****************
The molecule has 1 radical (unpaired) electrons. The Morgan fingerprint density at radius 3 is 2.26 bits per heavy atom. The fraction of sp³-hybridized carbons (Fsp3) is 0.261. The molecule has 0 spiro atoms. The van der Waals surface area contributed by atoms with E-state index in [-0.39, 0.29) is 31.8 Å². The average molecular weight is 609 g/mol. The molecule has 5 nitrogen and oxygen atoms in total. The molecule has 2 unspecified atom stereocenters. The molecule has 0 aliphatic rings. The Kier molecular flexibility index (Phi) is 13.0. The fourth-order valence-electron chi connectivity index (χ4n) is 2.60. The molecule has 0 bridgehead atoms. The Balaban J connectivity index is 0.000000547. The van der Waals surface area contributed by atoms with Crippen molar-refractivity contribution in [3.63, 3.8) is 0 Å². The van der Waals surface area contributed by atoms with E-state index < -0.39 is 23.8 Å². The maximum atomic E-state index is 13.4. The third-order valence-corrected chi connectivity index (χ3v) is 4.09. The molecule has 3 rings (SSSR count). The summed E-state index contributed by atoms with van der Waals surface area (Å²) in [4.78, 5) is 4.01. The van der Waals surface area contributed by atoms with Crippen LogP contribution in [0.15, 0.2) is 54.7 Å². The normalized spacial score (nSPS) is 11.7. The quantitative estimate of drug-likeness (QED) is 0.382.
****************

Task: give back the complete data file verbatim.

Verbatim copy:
The molecule has 1 radical (unpaired) electrons. The Morgan fingerprint density at radius 3 is 2.26 bits per heavy atom. The fraction of sp³-hybridized carbons (Fsp3) is 0.261. The molecule has 0 spiro atoms. The van der Waals surface area contributed by atoms with E-state index in [-0.39, 0.29) is 31.8 Å². The average molecular weight is 609 g/mol. The molecule has 5 nitrogen and oxygen atoms in total. The molecule has 2 unspecified atom stereocenters. The molecule has 0 aliphatic rings. The Kier molecular flexibility index (Phi) is 13.0. The fourth-order valence-electron chi connectivity index (χ4n) is 2.60. The molecule has 0 bridgehead atoms. The Balaban J connectivity index is 0.000000547. The van der Waals surface area contributed by atoms with Crippen molar-refractivity contribution in [3.63, 3.8) is 0 Å². The van der Waals surface area contributed by atoms with E-state index < -0.39 is 23.8 Å². The maximum atomic E-state index is 13.4. The third-order valence-corrected chi connectivity index (χ3v) is 4.09. The molecule has 3 rings (SSSR count). The summed E-state index contributed by atoms with van der Waals surface area (Å²) in [4.78, 5) is 4.01. The van der Waals surface area contributed by atoms with Crippen LogP contribution in [0.15, 0.2) is 54.7 Å². The normalized spacial score (nSPS) is 11.7. The quantitative estimate of drug-likeness (QED) is 0.382.